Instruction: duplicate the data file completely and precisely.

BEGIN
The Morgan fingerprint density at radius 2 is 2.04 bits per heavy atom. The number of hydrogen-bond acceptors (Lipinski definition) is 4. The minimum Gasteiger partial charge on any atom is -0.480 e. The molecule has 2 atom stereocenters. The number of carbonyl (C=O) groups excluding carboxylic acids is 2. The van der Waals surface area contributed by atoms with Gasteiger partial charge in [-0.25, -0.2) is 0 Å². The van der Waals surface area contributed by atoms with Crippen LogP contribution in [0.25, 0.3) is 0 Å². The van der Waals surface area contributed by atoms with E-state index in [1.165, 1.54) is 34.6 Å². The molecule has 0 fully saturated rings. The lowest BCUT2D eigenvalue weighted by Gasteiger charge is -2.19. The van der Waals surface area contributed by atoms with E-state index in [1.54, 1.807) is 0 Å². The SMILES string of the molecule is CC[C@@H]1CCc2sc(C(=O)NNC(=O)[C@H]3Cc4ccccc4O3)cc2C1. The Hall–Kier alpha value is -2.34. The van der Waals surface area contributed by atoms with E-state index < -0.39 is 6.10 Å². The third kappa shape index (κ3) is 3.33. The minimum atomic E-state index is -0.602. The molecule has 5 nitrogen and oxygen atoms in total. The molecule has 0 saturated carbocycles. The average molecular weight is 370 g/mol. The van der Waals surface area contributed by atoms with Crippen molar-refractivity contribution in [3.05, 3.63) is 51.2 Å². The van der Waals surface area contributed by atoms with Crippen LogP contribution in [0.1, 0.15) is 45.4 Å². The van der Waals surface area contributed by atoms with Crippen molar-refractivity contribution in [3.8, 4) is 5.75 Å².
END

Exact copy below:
The Morgan fingerprint density at radius 2 is 2.04 bits per heavy atom. The number of hydrogen-bond acceptors (Lipinski definition) is 4. The minimum Gasteiger partial charge on any atom is -0.480 e. The molecule has 2 atom stereocenters. The number of carbonyl (C=O) groups excluding carboxylic acids is 2. The van der Waals surface area contributed by atoms with Gasteiger partial charge in [-0.25, -0.2) is 0 Å². The van der Waals surface area contributed by atoms with Crippen LogP contribution in [0.25, 0.3) is 0 Å². The van der Waals surface area contributed by atoms with E-state index in [1.165, 1.54) is 34.6 Å². The molecule has 0 fully saturated rings. The lowest BCUT2D eigenvalue weighted by Gasteiger charge is -2.19. The van der Waals surface area contributed by atoms with E-state index in [1.54, 1.807) is 0 Å². The SMILES string of the molecule is CC[C@@H]1CCc2sc(C(=O)NNC(=O)[C@H]3Cc4ccccc4O3)cc2C1. The Hall–Kier alpha value is -2.34. The van der Waals surface area contributed by atoms with E-state index < -0.39 is 6.10 Å². The third kappa shape index (κ3) is 3.33. The minimum atomic E-state index is -0.602. The molecule has 5 nitrogen and oxygen atoms in total. The molecule has 0 saturated carbocycles. The average molecular weight is 370 g/mol. The van der Waals surface area contributed by atoms with Crippen molar-refractivity contribution in [3.05, 3.63) is 51.2 Å². The van der Waals surface area contributed by atoms with Crippen LogP contribution in [0.1, 0.15) is 45.4 Å². The van der Waals surface area contributed by atoms with Crippen molar-refractivity contribution in [3.8, 4) is 5.75 Å².